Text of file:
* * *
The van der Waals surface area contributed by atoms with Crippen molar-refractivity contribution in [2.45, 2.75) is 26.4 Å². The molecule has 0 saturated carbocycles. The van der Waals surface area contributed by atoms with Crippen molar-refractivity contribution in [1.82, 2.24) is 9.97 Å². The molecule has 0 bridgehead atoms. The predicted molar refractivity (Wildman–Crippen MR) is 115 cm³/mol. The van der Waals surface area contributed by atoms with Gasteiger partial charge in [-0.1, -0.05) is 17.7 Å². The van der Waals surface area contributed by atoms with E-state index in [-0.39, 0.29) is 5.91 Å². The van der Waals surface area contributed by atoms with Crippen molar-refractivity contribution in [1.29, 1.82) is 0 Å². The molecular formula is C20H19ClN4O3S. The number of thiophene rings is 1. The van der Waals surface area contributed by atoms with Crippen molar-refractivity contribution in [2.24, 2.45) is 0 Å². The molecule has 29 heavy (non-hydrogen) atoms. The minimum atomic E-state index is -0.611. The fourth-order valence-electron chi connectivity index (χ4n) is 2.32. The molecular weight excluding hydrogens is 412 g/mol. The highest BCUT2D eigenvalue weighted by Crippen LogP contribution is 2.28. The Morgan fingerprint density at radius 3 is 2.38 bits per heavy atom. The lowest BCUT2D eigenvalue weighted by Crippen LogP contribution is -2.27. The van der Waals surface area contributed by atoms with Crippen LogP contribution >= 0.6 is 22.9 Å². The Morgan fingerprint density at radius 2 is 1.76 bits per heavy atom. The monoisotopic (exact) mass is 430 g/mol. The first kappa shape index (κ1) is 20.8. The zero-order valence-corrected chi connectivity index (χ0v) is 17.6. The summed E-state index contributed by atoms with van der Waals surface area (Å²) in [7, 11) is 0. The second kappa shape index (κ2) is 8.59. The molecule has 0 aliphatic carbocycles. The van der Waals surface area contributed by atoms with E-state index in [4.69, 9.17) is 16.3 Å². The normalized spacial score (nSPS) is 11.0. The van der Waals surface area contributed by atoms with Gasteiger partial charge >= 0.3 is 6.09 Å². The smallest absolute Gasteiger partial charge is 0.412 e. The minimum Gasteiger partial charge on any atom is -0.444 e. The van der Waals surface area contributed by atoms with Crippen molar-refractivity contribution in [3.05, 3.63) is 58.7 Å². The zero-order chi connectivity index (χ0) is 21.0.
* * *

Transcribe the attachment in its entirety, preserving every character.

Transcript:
The van der Waals surface area contributed by atoms with Crippen molar-refractivity contribution in [2.45, 2.75) is 26.4 Å². The molecule has 0 saturated carbocycles. The van der Waals surface area contributed by atoms with Crippen molar-refractivity contribution in [1.82, 2.24) is 9.97 Å². The molecule has 0 bridgehead atoms. The predicted molar refractivity (Wildman–Crippen MR) is 115 cm³/mol. The van der Waals surface area contributed by atoms with Gasteiger partial charge in [-0.1, -0.05) is 17.7 Å². The van der Waals surface area contributed by atoms with E-state index in [-0.39, 0.29) is 5.91 Å². The van der Waals surface area contributed by atoms with Crippen molar-refractivity contribution in [1.29, 1.82) is 0 Å². The molecular formula is C20H19ClN4O3S. The number of thiophene rings is 1. The van der Waals surface area contributed by atoms with Crippen molar-refractivity contribution in [2.24, 2.45) is 0 Å². The molecule has 29 heavy (non-hydrogen) atoms. The minimum atomic E-state index is -0.611. The fourth-order valence-electron chi connectivity index (χ4n) is 2.32. The molecular weight excluding hydrogens is 412 g/mol. The highest BCUT2D eigenvalue weighted by Crippen LogP contribution is 2.28. The Morgan fingerprint density at radius 3 is 2.38 bits per heavy atom. The lowest BCUT2D eigenvalue weighted by Crippen LogP contribution is -2.27. The van der Waals surface area contributed by atoms with Crippen LogP contribution >= 0.6 is 22.9 Å². The Morgan fingerprint density at radius 2 is 1.76 bits per heavy atom. The monoisotopic (exact) mass is 430 g/mol. The first kappa shape index (κ1) is 20.8. The zero-order valence-corrected chi connectivity index (χ0v) is 17.6. The summed E-state index contributed by atoms with van der Waals surface area (Å²) in [7, 11) is 0. The second kappa shape index (κ2) is 8.59. The molecule has 0 aliphatic carbocycles. The van der Waals surface area contributed by atoms with E-state index in [4.69, 9.17) is 16.3 Å². The normalized spacial score (nSPS) is 11.0. The van der Waals surface area contributed by atoms with Gasteiger partial charge >= 0.3 is 6.09 Å². The smallest absolute Gasteiger partial charge is 0.412 e. The minimum Gasteiger partial charge on any atom is -0.444 e. The van der Waals surface area contributed by atoms with Crippen molar-refractivity contribution in [3.05, 3.63) is 58.7 Å². The zero-order chi connectivity index (χ0) is 21.0.